Thursday, 1 December 2016

Absolutely Fabulous (2016)

Reels on fire...

Absolutely Fabulous (1990-2004) hit TV screens in an era where neanderthals were still arguing that
women can't be funny, and it therefore had a lot to prove. The film arrived in an era where that stereotype on both big and small screen has beeb obliterated. Jennifer Saunders and Joanna Lumley make it clear early on that they are out to make fun of themselves, and not just others as the style of modern comedy has become. nothing is off limits, how they have aged, how the world has changed, and this is where some of the best comedy comes. Their lack of understanding of the world is at times amazing, with Patsy referring to cash as 'hand money' being my favourite gag. I got the feeling early on that Ab Fab was two decades before its time, and the film is right where it needed to be given that we now live in the media obsessed celebrity culture. However the more I watched, I realised that the comedy doesn't work anymore given that we are too close to the world the series was parodying in the 1990's. Sadly, we have become the joke.

Being a film set in the world of PR and celebrity there are cameos aplenty which range from fantastic to dire. Gwendoline Christie (Brienne of Tarth from Game of Thrones) looking glamorous for a change was brilliant, while I could have done without Richard Arnold and Christine Bleakley (who is bizarrely only shot from the side for some reason). That guy from the X Factor who plays an air steward (appropriately) can fuck off too. There is no doubt however that they deserve a place in this film given that it takes a sledgehammer to gaudy celebrity culture at some points and lusts for it at others. Jon Hamm also puts in a great but too brief comic performance, and this all serves to make series mainstays Lulu and Emma Bunton come across as jarring anachronisms. While their inclusion is faithful to the original I found it hard to believe that they exist in this world anymore. So many cameos are included that by the end of the film they become numbing. From genuinely funny moments to "oh yeah its him/her". Crucially the biggest anachronism is Kate Moss, who is an important part of the plot.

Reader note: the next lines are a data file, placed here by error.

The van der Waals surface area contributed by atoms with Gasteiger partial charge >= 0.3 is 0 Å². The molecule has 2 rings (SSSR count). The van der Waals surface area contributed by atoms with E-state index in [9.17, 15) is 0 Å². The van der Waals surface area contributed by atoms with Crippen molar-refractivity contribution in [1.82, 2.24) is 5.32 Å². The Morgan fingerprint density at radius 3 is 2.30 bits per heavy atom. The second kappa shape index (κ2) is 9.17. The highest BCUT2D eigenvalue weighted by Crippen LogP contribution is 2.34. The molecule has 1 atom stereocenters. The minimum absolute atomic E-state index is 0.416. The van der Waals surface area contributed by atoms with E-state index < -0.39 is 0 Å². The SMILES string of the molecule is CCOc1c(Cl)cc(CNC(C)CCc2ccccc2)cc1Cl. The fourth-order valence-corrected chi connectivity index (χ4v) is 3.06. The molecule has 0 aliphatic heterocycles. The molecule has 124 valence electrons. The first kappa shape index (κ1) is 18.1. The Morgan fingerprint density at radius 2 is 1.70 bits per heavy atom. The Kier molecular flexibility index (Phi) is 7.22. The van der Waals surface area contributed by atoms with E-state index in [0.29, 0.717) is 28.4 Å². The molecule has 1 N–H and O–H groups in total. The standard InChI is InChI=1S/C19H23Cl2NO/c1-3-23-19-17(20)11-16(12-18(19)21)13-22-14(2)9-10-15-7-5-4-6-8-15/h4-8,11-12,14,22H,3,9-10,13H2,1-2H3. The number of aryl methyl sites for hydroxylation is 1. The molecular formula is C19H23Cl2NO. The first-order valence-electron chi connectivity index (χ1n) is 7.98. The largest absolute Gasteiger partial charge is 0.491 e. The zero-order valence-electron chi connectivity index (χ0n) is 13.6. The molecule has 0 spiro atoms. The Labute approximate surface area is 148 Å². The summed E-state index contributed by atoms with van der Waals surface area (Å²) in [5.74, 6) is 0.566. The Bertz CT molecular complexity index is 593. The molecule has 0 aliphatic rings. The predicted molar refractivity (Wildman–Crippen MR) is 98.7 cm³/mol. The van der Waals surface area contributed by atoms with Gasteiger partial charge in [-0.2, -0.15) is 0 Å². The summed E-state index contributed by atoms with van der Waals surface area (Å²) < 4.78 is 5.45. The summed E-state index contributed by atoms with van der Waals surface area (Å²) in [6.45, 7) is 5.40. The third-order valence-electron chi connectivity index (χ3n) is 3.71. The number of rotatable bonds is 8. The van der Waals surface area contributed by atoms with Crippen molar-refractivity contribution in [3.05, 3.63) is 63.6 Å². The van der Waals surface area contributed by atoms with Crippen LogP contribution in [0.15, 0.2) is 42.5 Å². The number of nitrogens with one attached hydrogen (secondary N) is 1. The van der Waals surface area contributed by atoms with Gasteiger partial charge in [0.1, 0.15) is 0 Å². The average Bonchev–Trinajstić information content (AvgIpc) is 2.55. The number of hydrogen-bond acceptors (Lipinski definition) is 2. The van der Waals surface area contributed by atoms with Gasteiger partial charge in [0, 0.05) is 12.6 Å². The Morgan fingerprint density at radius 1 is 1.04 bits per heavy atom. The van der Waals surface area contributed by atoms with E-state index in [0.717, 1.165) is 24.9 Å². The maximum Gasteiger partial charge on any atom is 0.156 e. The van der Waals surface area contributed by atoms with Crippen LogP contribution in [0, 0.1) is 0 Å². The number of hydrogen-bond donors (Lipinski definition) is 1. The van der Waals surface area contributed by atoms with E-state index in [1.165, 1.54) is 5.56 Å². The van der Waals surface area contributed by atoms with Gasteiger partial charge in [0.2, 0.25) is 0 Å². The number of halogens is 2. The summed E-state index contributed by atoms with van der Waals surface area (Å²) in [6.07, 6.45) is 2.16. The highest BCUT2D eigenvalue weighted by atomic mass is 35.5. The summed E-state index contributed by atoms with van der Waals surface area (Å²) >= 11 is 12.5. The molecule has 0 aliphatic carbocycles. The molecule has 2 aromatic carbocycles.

Much like Brienne's appearance I greatly appreciated the cameo by Rebel Wilson, who begged for a role in the film and ad-libbed her greatest line. As a air hostess she refers to herself as the 'designated do noting bitch', which is a glorious reference to MMA great Ronda Rousey's coined term. Only afterwards I realised that this is the most topical joke in the film and it is already dated by over a year. When asked about this ad lib Saunders exclaimed "I don't care as long as its funny", which suggests she missed the poignancy and cultural relevance of this line. In the long run this doesn't really matter because Jennifer Saunders knows whats funny and kept it in, but I still find her dismissiveness concerning. Despite this Saunders shows a solid understanding of the modern world with subtle gags you could miss is you blinked, like the hash tag #IsKateDead? featuring on BBC News while exposition is being blurted out by a newsreader. Reaction clips are highlighted by a brief Jeremy Paxman cameo who asks "is there really nothing else happening in the world?" Quickly followed by some randomer claiming that "fashion is dead." This, in a nutshell, is the tone of the film. It knows that its subject matter is superficial, and that is its saving grace.